After the above polymerized product is obtained, the product is treated in order to obtain terminal siliconbonded hydroxy groups on the molecules of the organopolysiloxane for co-reaction with the hydroxyl groups of the resin. This can be readily accomplished by blowing steam across the surface of the polymer or through the polymer for a sufiicient time to give the desired silanol content. The use of steam in this fashion will cause a decrease in the viscosity of the polymer while at the same time will increase the silanol content of the organopolysiloxanc. By means of this action, a maximum level of silanol will be obtained, i. e., each linear polysiloxane molecule will have a terminal silicon-bonded hydroxy group. However, such a product, although it can be used in this form for co-reaction with the resin, can more readily be condensed with the resin if the molecular weight and thus the viscosity are at a higher level. For this purpose, the high-silanol-contai'ning organopolysiloxane, which still contains the siloxane rearrangement catalyst (or to which additional catalyst may be added) is again heated at about 125 to 250 C. or above, to obtain a higher viscosity material, for instance, one having a viscosity of about 200,000 to 3,000,000 centipoises. This latter heating step is not critical and will be readily apparent to those skilled in the art as being determined by the stretch and elongation desired in the pressure-sensitive adhesive. Once the organopolysiloxane has reached the desired viscosity range recited above, it should be treated inorder to inactivate the siloxane rearranging catalyst by suitable means. When employing alkali-metal hydroxides, such as potassium hydroxide, etc., this may readily be accomplished by incorporating an equivalent amount of, for instance, triphenyl phosphate as is more particularly disclosed and claimed in the pending application of Robert G. Linville Serial No. 363,940, filed "J une 24, 19-53 (now U. S. Patent 2,739,952 issued March 27, 1956), and assigned to the same assignee as the present invention. By inactivating or neutralizing the siloxane rearrangement catalyst, more adequate control of the adhesive manufacturing step can be maintained while at the same time avoiding undesirable degradation of the fluid when it is later combined with the resin and heated to obtain the final pressuresensitive adhesive.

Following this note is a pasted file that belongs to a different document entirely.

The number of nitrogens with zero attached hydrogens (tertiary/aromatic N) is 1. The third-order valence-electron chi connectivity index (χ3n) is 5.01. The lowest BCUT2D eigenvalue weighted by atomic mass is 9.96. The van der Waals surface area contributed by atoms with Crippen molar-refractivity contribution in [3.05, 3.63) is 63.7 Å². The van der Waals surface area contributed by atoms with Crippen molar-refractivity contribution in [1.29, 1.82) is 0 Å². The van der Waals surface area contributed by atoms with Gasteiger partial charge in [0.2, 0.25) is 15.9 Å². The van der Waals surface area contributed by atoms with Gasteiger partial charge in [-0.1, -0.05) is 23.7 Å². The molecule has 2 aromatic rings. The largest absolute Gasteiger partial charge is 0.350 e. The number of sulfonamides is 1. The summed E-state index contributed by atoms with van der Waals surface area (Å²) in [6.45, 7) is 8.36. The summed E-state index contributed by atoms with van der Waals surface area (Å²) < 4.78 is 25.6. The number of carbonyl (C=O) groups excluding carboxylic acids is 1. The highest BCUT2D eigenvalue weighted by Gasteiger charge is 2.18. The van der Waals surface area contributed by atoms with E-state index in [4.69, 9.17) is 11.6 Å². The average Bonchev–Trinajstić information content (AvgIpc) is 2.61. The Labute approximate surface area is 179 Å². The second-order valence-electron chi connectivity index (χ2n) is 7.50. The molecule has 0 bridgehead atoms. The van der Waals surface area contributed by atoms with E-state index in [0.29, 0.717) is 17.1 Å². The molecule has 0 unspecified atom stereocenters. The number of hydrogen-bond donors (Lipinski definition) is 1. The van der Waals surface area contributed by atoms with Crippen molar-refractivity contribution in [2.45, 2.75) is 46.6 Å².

The actual preparation of the organopolysiloxane pressure-sensitive adhesive is simple. Generally, it merely requires suitably mixing together the resin and the fluid and heating the mixture to effect interaction between the ingredients. To accomplish this, the resin is heated, for instance, 'at a temperature of about 100 to 150 C. so as to remove solvent present in the resin solution. The fluid may be added directly to the resin solution or, alternatively, part of the solvent may be removed and the organopolysiloxane fluid then added and the mixture of ingredients further heated at temperatures rang ing from about 100 to 150 C. for times of the order of one-half to six hoursuntil a product of optimum tack and massive strength in the final product is realized.